|It's all just tschotskes without that glorious bottle of Tennessee sippin' whiskey|
If you see some tipsy journalists walking around town this month, it's not simply because it's a lazy August. Jack Daniel's, producer of the famous Tennessee sour mash, has been sending out bottles of the eponymous spirit (along with a fancy press kit) in order to boost awareness of the company's latest idea: to make Jack Daniel's Day a national holiday.
By way of full disclosure, we were one of the publications that received one of the "Back Jack" goody packs (others included Roll Call and The Weekly Standard, just to name a few). The bottle, of course, has remained sealed. But let's take a look at the strategy.
"These kits were shipped to political media as an introduction to our Back Jack efforts in D.C. (only media received the kits), and we look forward to introducing several additional aspects of the campaign throughout August and September," wrote Stacey Wilson, a DVL publicist who's involved with promoting the campaign, in an e-mail.
The folks at Jack Daniel's know what they're doing (i.e., deploying the tried-and-true move of sending journalists free booze to get attention and earn affection). Indeed, the black box sent to reporters proclaims, "Everything you need for the campaign trail ... including whiskey." Inside, the bottle is accompanied by a "Back Jack" baseball cap and T-shirt.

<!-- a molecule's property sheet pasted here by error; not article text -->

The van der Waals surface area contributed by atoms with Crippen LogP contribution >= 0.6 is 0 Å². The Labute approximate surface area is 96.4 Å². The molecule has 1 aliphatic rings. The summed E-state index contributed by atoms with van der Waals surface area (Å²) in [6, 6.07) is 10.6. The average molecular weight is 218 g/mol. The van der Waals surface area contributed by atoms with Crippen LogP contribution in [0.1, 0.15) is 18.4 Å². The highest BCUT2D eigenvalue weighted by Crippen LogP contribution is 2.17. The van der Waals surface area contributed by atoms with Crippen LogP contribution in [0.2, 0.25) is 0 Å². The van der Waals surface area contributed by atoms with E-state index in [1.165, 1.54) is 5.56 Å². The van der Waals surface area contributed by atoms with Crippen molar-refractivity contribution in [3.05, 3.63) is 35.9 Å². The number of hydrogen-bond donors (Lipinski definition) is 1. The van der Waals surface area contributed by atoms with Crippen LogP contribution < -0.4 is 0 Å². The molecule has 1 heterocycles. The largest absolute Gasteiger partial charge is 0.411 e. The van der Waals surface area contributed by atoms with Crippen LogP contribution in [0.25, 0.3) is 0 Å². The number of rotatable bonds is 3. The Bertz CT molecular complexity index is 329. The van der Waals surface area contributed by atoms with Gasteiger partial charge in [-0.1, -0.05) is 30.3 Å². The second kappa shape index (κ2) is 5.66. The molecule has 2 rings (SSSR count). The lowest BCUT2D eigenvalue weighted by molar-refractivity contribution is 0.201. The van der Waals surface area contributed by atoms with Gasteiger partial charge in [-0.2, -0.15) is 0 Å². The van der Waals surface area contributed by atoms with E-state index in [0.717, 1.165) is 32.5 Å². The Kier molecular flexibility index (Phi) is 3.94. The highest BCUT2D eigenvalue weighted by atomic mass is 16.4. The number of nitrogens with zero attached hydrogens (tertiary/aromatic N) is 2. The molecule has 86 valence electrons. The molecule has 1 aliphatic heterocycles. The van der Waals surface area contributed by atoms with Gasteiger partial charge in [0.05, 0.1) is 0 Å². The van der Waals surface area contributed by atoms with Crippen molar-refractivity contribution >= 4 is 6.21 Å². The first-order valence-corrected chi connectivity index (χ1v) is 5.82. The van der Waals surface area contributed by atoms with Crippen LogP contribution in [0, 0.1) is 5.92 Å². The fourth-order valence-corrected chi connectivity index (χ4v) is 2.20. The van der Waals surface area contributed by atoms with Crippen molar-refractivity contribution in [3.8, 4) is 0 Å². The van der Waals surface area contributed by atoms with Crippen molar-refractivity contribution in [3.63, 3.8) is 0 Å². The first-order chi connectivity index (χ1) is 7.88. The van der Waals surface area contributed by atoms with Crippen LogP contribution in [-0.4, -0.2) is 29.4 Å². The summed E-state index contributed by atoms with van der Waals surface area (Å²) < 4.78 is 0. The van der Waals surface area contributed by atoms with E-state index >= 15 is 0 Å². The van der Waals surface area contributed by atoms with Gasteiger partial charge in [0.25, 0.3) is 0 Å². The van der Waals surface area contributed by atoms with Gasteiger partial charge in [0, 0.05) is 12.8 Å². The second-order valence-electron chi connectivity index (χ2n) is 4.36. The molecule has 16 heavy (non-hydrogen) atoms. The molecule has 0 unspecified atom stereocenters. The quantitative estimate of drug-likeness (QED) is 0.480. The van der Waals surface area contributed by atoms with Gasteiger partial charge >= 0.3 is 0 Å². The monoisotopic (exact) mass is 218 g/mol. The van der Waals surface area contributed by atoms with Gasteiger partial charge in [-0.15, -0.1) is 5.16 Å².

But that's just the beginning. A representative for the campaign tells POLITICO that the "Back Jack" campaign — which hopes to make Jack's 160th birthday in September a national holiday — will go into overdrive this Friday with a Facebook page. And a media site will launch on Sept. 1. Add to that an online petition, "viral videos," a commemorative bottle, a text message initiative and a tour bus, and the whole thing has all the markings of an actual political campaign.
Tennessee Rep. Lincoln Davis had some kind words for the whiskey maker. “I thank Mr. Jack for spreading the spirit of our great state throughout the world and providing jobs for many years to rural Tennesseans," he tells POLITICO.